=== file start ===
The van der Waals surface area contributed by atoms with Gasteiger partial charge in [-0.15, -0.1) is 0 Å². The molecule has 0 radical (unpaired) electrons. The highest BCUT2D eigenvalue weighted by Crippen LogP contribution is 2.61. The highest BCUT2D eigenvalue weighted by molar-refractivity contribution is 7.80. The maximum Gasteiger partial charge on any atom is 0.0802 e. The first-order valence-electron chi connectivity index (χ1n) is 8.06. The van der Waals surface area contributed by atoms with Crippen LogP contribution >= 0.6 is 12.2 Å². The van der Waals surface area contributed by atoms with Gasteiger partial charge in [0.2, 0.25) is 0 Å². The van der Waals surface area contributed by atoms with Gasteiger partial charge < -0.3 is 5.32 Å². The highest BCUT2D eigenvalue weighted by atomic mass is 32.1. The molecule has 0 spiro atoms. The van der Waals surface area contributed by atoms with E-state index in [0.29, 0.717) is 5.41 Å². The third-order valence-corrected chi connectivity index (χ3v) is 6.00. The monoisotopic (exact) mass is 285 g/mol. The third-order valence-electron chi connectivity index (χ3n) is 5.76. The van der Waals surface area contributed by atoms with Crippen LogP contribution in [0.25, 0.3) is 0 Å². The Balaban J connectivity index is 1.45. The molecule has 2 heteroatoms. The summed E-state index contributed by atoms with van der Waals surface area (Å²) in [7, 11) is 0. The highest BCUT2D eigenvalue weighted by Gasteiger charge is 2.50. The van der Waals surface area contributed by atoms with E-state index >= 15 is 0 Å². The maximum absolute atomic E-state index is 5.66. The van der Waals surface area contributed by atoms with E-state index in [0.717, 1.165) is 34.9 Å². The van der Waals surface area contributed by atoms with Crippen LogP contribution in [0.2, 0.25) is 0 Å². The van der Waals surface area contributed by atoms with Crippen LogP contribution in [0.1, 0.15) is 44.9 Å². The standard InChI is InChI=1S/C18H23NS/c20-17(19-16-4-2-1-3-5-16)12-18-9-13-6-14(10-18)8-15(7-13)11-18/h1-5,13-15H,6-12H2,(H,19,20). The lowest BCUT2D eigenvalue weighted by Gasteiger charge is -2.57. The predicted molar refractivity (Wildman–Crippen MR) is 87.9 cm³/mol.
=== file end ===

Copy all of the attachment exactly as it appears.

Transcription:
The van der Waals surface area contributed by atoms with Gasteiger partial charge in [-0.15, -0.1) is 0 Å². The molecule has 0 radical (unpaired) electrons. The highest BCUT2D eigenvalue weighted by Crippen LogP contribution is 2.61. The highest BCUT2D eigenvalue weighted by molar-refractivity contribution is 7.80. The maximum Gasteiger partial charge on any atom is 0.0802 e. The first-order valence-electron chi connectivity index (χ1n) is 8.06. The van der Waals surface area contributed by atoms with Crippen LogP contribution >= 0.6 is 12.2 Å². The van der Waals surface area contributed by atoms with Gasteiger partial charge in [0.2, 0.25) is 0 Å². The van der Waals surface area contributed by atoms with Gasteiger partial charge < -0.3 is 5.32 Å². The highest BCUT2D eigenvalue weighted by atomic mass is 32.1. The molecule has 0 spiro atoms. The van der Waals surface area contributed by atoms with E-state index in [0.29, 0.717) is 5.41 Å². The third-order valence-corrected chi connectivity index (χ3v) is 6.00. The monoisotopic (exact) mass is 285 g/mol. The third-order valence-electron chi connectivity index (χ3n) is 5.76. The van der Waals surface area contributed by atoms with Crippen LogP contribution in [0.25, 0.3) is 0 Å². The Balaban J connectivity index is 1.45. The molecule has 2 heteroatoms. The summed E-state index contributed by atoms with van der Waals surface area (Å²) in [7, 11) is 0. The highest BCUT2D eigenvalue weighted by Gasteiger charge is 2.50. The van der Waals surface area contributed by atoms with E-state index >= 15 is 0 Å². The maximum absolute atomic E-state index is 5.66. The van der Waals surface area contributed by atoms with E-state index in [0.717, 1.165) is 34.9 Å². The van der Waals surface area contributed by atoms with Crippen LogP contribution in [0.2, 0.25) is 0 Å². The van der Waals surface area contributed by atoms with Crippen LogP contribution in [0.1, 0.15) is 44.9 Å². The standard InChI is InChI=1S/C18H23NS/c20-17(19-16-4-2-1-3-5-16)12-18-9-13-6-14(10-18)8-15(7-13)11-18/h1-5,13-15H,6-12H2,(H,19,20). The lowest BCUT2D eigenvalue weighted by Gasteiger charge is -2.57. The predicted molar refractivity (Wildman–Crippen MR) is 87.9 cm³/mol.